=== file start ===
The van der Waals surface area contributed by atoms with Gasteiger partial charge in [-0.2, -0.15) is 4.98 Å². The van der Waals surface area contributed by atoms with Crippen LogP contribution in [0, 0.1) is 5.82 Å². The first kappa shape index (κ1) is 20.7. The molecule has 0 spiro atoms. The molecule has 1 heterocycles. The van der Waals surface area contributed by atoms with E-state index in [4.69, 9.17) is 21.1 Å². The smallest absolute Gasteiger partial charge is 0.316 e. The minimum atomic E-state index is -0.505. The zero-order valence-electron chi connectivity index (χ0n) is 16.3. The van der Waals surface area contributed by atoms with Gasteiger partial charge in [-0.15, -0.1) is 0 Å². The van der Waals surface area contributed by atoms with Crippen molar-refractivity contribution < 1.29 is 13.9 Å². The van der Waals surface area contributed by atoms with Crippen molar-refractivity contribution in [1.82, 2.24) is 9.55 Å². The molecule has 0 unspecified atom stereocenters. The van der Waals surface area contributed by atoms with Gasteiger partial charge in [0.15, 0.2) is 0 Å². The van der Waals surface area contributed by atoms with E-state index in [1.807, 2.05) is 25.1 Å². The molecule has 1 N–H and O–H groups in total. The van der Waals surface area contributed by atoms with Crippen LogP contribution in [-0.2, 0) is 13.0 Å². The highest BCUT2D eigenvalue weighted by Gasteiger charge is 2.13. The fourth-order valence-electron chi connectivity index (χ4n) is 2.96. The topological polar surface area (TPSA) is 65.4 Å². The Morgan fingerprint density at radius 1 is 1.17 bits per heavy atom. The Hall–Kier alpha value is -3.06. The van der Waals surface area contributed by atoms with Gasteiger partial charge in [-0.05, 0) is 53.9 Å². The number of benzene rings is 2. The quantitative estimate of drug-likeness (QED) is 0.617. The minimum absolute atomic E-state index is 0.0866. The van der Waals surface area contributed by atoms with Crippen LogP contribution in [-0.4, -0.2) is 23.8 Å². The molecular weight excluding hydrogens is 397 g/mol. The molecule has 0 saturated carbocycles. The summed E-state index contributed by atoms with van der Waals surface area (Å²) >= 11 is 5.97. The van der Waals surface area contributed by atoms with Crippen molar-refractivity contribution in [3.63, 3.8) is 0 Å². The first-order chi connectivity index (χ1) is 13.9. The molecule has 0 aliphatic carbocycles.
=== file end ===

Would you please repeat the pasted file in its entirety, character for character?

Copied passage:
The van der Waals surface area contributed by atoms with Gasteiger partial charge in [-0.2, -0.15) is 4.98 Å². The van der Waals surface area contributed by atoms with Crippen LogP contribution in [0, 0.1) is 5.82 Å². The first kappa shape index (κ1) is 20.7. The molecule has 0 spiro atoms. The molecule has 1 heterocycles. The van der Waals surface area contributed by atoms with E-state index in [4.69, 9.17) is 21.1 Å². The smallest absolute Gasteiger partial charge is 0.316 e. The minimum atomic E-state index is -0.505. The zero-order valence-electron chi connectivity index (χ0n) is 16.3. The van der Waals surface area contributed by atoms with Gasteiger partial charge in [-0.15, -0.1) is 0 Å². The van der Waals surface area contributed by atoms with Crippen molar-refractivity contribution < 1.29 is 13.9 Å². The van der Waals surface area contributed by atoms with Crippen molar-refractivity contribution in [1.82, 2.24) is 9.55 Å². The molecule has 0 unspecified atom stereocenters. The van der Waals surface area contributed by atoms with Gasteiger partial charge in [0.15, 0.2) is 0 Å². The van der Waals surface area contributed by atoms with E-state index in [1.807, 2.05) is 25.1 Å². The molecule has 1 N–H and O–H groups in total. The van der Waals surface area contributed by atoms with Crippen LogP contribution in [-0.2, 0) is 13.0 Å². The highest BCUT2D eigenvalue weighted by Gasteiger charge is 2.13. The fourth-order valence-electron chi connectivity index (χ4n) is 2.96. The topological polar surface area (TPSA) is 65.4 Å². The Morgan fingerprint density at radius 1 is 1.17 bits per heavy atom. The Hall–Kier alpha value is -3.06. The van der Waals surface area contributed by atoms with Gasteiger partial charge in [-0.05, 0) is 53.9 Å². The number of benzene rings is 2. The quantitative estimate of drug-likeness (QED) is 0.617. The minimum absolute atomic E-state index is 0.0866. The van der Waals surface area contributed by atoms with Crippen LogP contribution in [-0.4, -0.2) is 23.8 Å². The molecular weight excluding hydrogens is 397 g/mol. The molecule has 0 saturated carbocycles. The summed E-state index contributed by atoms with van der Waals surface area (Å²) >= 11 is 5.97. The van der Waals surface area contributed by atoms with Crippen molar-refractivity contribution in [3.63, 3.8) is 0 Å². The first-order chi connectivity index (χ1) is 13.9. The molecule has 0 aliphatic carbocycles.